Xylitol is a common sugar substitute used in sugar-free gum and candy, baked goods, toothpaste, and more. It has become increasingly popular as people become more aware of the dangers of too much sugar in their diet. For humans, it doesn’t affect blood glucose levels, so it’s often used in foods made for people on a diabetic or Ketogenic diet. The FDA has also approved xylitol for preventing tooth decay, so it’s often used in dental care products for that reason.
Why Xylitol is Dangerous for Dogs
Xylitol is a known cause of hypoglycemia, or low blood glucose levels, in dogs. Within 30 minutes of consuming xylitol, a dog’s pancreas will begin to secrete huge amounts of insulin, which causes muscles and fat tissues to use too much blood glucose.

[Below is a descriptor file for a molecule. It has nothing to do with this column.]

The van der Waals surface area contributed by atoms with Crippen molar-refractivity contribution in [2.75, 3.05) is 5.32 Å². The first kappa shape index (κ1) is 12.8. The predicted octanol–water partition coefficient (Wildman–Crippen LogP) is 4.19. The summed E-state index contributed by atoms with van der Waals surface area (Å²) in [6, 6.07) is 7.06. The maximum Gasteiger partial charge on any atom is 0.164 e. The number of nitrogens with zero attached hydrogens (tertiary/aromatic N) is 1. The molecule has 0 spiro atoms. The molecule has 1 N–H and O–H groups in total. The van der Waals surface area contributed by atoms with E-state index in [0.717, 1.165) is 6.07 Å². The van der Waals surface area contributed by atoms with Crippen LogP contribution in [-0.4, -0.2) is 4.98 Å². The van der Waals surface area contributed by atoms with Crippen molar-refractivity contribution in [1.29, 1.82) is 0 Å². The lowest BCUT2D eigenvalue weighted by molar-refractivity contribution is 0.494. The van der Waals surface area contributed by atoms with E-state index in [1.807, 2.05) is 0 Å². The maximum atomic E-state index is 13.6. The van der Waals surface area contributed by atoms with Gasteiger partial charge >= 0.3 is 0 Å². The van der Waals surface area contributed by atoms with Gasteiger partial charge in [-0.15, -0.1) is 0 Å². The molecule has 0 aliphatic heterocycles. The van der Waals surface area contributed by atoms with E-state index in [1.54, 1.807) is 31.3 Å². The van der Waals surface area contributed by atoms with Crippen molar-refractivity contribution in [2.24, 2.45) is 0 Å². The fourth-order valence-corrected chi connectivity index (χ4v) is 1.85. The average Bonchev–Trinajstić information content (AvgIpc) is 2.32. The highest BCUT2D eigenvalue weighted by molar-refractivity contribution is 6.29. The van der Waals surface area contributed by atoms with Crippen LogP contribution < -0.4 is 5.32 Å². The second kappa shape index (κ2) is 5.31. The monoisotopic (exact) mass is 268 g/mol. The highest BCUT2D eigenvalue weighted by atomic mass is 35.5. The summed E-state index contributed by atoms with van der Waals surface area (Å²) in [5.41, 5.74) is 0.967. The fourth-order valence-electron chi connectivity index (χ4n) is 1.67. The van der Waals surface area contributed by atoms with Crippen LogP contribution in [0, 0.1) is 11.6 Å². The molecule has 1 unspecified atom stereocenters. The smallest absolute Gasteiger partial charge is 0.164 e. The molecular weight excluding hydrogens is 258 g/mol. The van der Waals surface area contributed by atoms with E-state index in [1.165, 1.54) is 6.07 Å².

This results in hypoglycemia, a deadly condition that affects the dog’s neurological system, causing seizures and possible even death. Other symptoms include shaking, stumbling, sudden blindness, confusion, and lethargy.
Xylitol can cause acute liver failure in dogs within 72 hours of ingestion. And it doesn’t take much either. It only takes a few pieces of sugarless gum to make a dog gravely ill.
What to do if You Suspect Your Dog Has Eaten Xylitol
If your dog eats even a small amount of xylitol, veterinary intervention is required immediately. It can reach maximum levels in the bloodstream in as little as 30 minutes. The vet will offer intensive supporting care and provide IV fluids to flush the xylitol out of your dog’s body.
Your vet will also the dog’s liver enzymes for signs of liver damage and keep a close eye on his blood sugar levels, providing glucose when needed. Around the clock veterinary care will be required until the dog’s condition stabilizes.
Obviously, the best thing to do is to keep products containing xylitol out of the reach of your dog. Simple mistakes like leaving a purse with sugarless gum in an accessible location could mean death to a dog, or at least a panicked and expensive run to the emergency veterinary clinic.